I’ve never had something incredibly sharp and jagged jammed straight into my heart. But I don’t have to be stabbed after that comment, because the look on his face and the sadness in his voice was more painful than any blade.

Will has flourished at his preschool over the last 12 months. He found stability, strength, independence and confidence there. And Will, a boy who once couldn’t play nicely around any other kids, now has a plethora of friends. Every single day he comes home and recites the litany of friends he played with, the games they enjoyed and how much fun he had. He’s comfortable there, he’s thriving there. And now I’m ripping him away from all that.

I’m left to wonder how one is judged as a man. Because if we’re talking provider, I’m failing miserably. I bought a house we could afford at the time, but now we can’t. And as a result, we’re literally losing the roof over our heads. Sure I work a lot and went out and found a job that pays more, but in the end it was a wash because MJ is out of work now through no fault of her own. She’s been fantastic at taking care of the house and I’m so proud of her for starting down a path that will take her back to school. But a real man provides at all costs and keeps things afloat. I really believe that. And by those standards, I’m way south of where I need to be.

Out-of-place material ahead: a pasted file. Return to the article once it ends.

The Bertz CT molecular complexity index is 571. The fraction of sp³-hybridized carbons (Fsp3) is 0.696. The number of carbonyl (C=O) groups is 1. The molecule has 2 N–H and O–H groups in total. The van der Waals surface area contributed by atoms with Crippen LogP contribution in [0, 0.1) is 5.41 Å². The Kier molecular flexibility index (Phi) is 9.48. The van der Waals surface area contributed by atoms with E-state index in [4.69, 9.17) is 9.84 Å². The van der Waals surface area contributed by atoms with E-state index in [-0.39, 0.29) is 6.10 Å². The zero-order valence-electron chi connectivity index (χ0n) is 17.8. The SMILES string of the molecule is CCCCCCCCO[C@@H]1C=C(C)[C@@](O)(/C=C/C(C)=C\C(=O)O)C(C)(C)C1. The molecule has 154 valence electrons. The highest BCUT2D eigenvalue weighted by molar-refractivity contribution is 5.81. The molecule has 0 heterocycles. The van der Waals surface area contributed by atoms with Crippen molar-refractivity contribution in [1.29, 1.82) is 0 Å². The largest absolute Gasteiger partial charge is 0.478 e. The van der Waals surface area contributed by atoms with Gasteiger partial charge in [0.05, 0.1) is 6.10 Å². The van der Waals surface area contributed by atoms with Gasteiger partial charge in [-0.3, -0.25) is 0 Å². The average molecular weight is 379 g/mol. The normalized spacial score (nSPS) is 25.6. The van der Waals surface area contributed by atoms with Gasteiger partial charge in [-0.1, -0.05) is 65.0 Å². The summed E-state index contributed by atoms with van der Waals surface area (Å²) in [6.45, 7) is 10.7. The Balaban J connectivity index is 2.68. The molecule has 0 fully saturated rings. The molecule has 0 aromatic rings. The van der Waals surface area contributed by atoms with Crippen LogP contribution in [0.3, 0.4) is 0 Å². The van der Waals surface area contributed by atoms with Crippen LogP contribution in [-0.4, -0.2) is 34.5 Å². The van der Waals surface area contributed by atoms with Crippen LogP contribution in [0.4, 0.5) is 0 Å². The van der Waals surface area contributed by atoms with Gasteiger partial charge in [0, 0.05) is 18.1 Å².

But maybe a real man is someone who takes care of his family. Unfortunately, I’m failing there too.

I get up at 5:45 a.m. and leave for work at 6:30. It takes me anywhere from 2-3 hours to get to work. I work from 9 to 5. It’s at least another two hours to get home. It’s after 7 p.m. by the time I pull in to my parking space. That’s after dinner and exactly one hour before Will goes to bed. As any parent can tell you, that last hour before bed is not exactly a time for bonding. It’s filled with “brush your teeth” and “take a bath” and “make sure you go pee.” Yet I try to cram all my hugs, all my kisses and all my bonding into 60 minutes. The last 60 minutes of my son’s day, during which he is understandably tired, cranky and wants little to do with anyone. Nevermind a dad trying to relentlessly cuddle with him.